Preparation for Turfgrass Recovery

Preparation for Turfgrass Recovery

Prevent Injuries to Turfgrass and Promote Recovery

As we move into fall and look towards the off-season, the actions taken prior to winter can have a serious affect on turf health come spring. Grounds managers and golf course superintendents share many of the same concerns when it comes to preparation for turfgrass recovery. Questions come to mind like, “Are there any warning signs for potential damage?” and “How can I improve my turf management program?”

While we ponder these questions, we wanted to connect you with the experts.

FROM THE PRO’S is a collection of thoughts from some of Reinders turfgrass experts — Steve Abler (Wisconsin), Joe Churchill & Arik Hemquist (Minnesota), and Mike Maas & Ryan Benson (Kansas).

Depending on the region you live and work in, your turf activity is likely to differ. Utilize the tips and advice from the rep(s) who are dedicated to turf management in your geographic location. For specific product recommendations, please visit or contact your local rep. 

1. Are there any warning signs that may indicate potential damage?

When an issue with your turf arises, it’s best to take action immediately. If you can detect symptoms or warning signs prior to any disease or damage taking effect, you’ll be even better off.

It’s not the easiest task in the business as many turfgrass diseases often resemble one another in their early stages, making it difficult to accurately diagnose initial warning signs. Consider the tips below when you’re surveying the course for areas of concern. 


Change in turf color, mostly look out for a bluish tint that would indicate drought stress or grub activity. Irregularities in turf appearance that would indicate potential disease activity, irrigation issues or heavy soil compaction. Decline in turf density.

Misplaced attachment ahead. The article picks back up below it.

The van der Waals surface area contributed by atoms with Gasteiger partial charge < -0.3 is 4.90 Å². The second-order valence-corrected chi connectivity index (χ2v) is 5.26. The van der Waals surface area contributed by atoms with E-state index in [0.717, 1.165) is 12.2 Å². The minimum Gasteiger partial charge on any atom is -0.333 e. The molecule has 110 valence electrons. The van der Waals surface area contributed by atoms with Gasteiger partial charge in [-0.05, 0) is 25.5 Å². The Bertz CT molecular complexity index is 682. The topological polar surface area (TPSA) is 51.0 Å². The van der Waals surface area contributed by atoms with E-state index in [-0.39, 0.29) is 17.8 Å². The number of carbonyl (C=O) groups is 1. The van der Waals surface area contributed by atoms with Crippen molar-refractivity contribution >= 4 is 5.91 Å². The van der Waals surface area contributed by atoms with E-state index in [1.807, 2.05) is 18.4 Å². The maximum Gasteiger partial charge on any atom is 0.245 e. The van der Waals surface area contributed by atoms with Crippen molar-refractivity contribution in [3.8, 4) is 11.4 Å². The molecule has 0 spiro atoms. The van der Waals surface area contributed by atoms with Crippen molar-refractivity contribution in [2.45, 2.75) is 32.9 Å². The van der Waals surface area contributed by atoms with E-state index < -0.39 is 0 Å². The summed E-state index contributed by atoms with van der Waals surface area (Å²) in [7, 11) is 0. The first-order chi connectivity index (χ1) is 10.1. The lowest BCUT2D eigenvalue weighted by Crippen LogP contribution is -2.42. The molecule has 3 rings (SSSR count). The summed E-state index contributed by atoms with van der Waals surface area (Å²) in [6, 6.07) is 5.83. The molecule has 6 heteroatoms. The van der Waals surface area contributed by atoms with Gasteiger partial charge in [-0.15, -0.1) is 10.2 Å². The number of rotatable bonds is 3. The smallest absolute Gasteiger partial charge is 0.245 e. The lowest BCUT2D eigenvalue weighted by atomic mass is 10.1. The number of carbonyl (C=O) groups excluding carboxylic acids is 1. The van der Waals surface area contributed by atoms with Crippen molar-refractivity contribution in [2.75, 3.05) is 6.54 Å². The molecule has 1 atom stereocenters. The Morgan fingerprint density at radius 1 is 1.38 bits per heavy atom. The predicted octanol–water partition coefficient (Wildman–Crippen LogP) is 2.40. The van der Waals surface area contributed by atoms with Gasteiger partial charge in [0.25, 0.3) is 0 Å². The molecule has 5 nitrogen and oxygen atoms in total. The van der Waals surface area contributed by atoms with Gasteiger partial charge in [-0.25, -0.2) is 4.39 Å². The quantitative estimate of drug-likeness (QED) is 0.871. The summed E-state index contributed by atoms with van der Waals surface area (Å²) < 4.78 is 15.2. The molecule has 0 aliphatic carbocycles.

Always keep close eye on finely manicured turf areas. Irregular color, patterns of weak looking turf, and visible fungal mycelium are all alerts one should investigate. Inspect root vigor and soil profile for additional red flags.

Scout for grub damage — turf will peel up like carpet. If grubs are found, use a product like Dylox for immediate control or Arena for long-term control.


2. Leading into the off-season, how should I adjust my routine?

Most importantly — take advantage of fall conditions. Our reps unanimously agree that fall is the ideal time of the year for nearly all turf management practices. Establishing a solid plant health program prior to the onset of winter will help strengthen your turf for the long haul. 


August to September is the best time to perform any maintenance to grass. Take advantage of warmer soil temperatures & fertilize in the fall. As the sun's angle gets lower, trees may need to be trimmed in areas of restricted sunlight.

The best time to perform most turf management functions is mid-August to September 30. Following a good plant health program prior to the onset of winter will help strengthen turf by replenishing carbohydrates and regenerating a depleted root system. A final fertilizer application in September will help replenish lost carbohydrate reserves within the plant.

May want to maintain increased height of cut, increase aerification aggressiveness, and provide water/fertility for newly established seedlings.

3. What are some of the most common turfgrass injuries & diseases that you see in the Midwest?

Battling turfgrass diseases is a staple of life as a turf manager. In maintaining a natural landscape, you’re forced to react in many cases, whether it be a period of extreme heat, a late snowfall or rain washing out bunkers.

When dealing with turf disease and injury, it’s possible to get ahead of the problem before it becomes unmanageable. It helps to understand the symptoms of common diseases which leads to a more accurate diagnosis and effective solution.